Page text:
Interview: Violent J of Insane Clown Posse
Violent J, one half of hip-hop duo Insane Clown Posse, says his group's shows couldn't get any better--in fact, they rival an MC Hammer gig.
"It's a spectacular show," Violent J said of the tour which begins May 9 in Memphis, TN. "There's at least eight guys that make the show. They sort of serve as our band. They dress up as clowns, monsters, voodoo guys, whatever the song calls for. We're bringing showgirls again, ringmaster again, and an awesome, awesome show.
"The show's about 70 minutes long but it's spectacular. It's definitely an arena-sized production. It could be in an arena. It's that big a production. The lighting we're bringing is enormous. The show itself is enormous. It's like an MC Hammer show, you know what I'm saying? It's not just the rapper; it's the dancers and the show and the DJ and everything else that happens on stage. It's just a huge show. We believe in show business. Old-school style. I know a lot of rappers get up there and let the music talk. We like to put on a show--even if it keeps us broke."
The jaunt, dubbed the "Happy Daze Tour"--which supports ICP's latest album, "Bang Pow Boom (Nuclear Edition)"--will also feature performances by Kottonmouth Kings, Coolio, Kittie and Necro.
Violent J, who is joined in the group by Shaggy 2 Dope, spoke to SoundSpike about the tour, being banned from the Albuquerque, NM, area, and the return to the "Dark Carnival."
SoundSpike: You have a great lineup scheduled for your tour.
Violent J: We really worked hard to try and bring some different flavors. We've always been down with the Kottonmouth Kings. We wanted to go out with them again at some point [so] we just went after them. We also said, "How about Coolio? Let's try." We tried for a bunch of people. But we were able to land Coolio and Kittie, which was cool. Then that last spot, I think I wanted to put a band on there so it was bands and rap. But we ended up going with Necro because he's got a new one coming out and he's a friend of mine.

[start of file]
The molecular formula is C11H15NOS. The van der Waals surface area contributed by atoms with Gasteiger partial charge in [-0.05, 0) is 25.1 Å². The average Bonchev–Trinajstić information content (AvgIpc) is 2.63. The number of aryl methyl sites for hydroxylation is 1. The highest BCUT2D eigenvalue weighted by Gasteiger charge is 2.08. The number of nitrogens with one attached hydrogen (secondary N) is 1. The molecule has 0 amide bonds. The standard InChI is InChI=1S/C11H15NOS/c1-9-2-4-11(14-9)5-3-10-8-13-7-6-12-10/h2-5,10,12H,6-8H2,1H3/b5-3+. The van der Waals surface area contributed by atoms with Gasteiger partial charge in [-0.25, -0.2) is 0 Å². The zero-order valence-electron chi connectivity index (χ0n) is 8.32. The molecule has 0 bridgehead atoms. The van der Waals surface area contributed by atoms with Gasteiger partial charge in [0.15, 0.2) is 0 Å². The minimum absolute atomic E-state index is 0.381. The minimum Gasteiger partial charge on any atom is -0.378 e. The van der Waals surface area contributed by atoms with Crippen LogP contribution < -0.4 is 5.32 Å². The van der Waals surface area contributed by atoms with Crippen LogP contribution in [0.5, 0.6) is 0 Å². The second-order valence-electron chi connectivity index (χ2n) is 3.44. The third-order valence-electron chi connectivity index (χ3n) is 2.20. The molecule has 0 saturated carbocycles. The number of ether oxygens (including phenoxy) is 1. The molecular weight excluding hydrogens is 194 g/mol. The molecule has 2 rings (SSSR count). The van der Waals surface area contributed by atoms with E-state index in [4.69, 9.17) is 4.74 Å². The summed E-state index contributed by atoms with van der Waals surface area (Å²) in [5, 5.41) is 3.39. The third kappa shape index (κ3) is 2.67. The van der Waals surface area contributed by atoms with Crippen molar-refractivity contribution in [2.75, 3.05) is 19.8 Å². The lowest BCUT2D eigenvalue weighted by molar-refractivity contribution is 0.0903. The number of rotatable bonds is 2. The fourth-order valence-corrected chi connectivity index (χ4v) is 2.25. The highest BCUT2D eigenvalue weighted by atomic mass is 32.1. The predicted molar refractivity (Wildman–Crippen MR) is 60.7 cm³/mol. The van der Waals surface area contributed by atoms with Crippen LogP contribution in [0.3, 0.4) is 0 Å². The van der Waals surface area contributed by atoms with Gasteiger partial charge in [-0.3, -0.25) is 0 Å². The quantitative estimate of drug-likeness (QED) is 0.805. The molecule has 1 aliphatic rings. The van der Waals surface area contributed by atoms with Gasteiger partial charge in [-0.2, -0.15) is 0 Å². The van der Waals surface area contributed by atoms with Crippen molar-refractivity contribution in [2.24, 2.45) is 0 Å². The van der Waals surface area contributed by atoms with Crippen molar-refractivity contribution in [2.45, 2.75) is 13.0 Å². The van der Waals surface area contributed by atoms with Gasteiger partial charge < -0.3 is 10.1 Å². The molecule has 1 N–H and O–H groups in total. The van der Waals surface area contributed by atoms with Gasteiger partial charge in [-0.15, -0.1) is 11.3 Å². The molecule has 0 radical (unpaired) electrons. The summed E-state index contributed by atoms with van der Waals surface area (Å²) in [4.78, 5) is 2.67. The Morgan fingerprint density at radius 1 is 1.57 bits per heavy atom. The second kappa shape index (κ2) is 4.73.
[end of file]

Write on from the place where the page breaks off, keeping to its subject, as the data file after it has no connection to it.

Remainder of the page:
What can fans expect who haven't seen you before?
The best we've ever done. The best live show. I feel like our last tour, the "Bang Pow Boom Tour," was our best concert ever. I feel like that because we brought a ringmaster. We brought showgirls. We brought a bunch of clowns and monsters. It's just a really big show. This time, we're beating it out. We're going to make this the biggest tour ever. We don't make any money touring because we figure out exactly how much money we're going to bring in on the tour and we spend it on the show. So we end up not making anything. We bring just enough people that we can afford. Hopefully, when the whole tour's over, we will have just about broke even. But we'll have put on a killer show everywhere and that's what's important to us
Are you playing any new places you haven't performed in before?
We're playing new places as far as bigger venues. We're playing a lot of amphitheaters and cool stuff like that. We're bringing wrestling for the daytime--JCW wrestling during the day for people who line up early. So a lot of new venues. Usually, we play the same venues when we come to town. That's going to be real cool.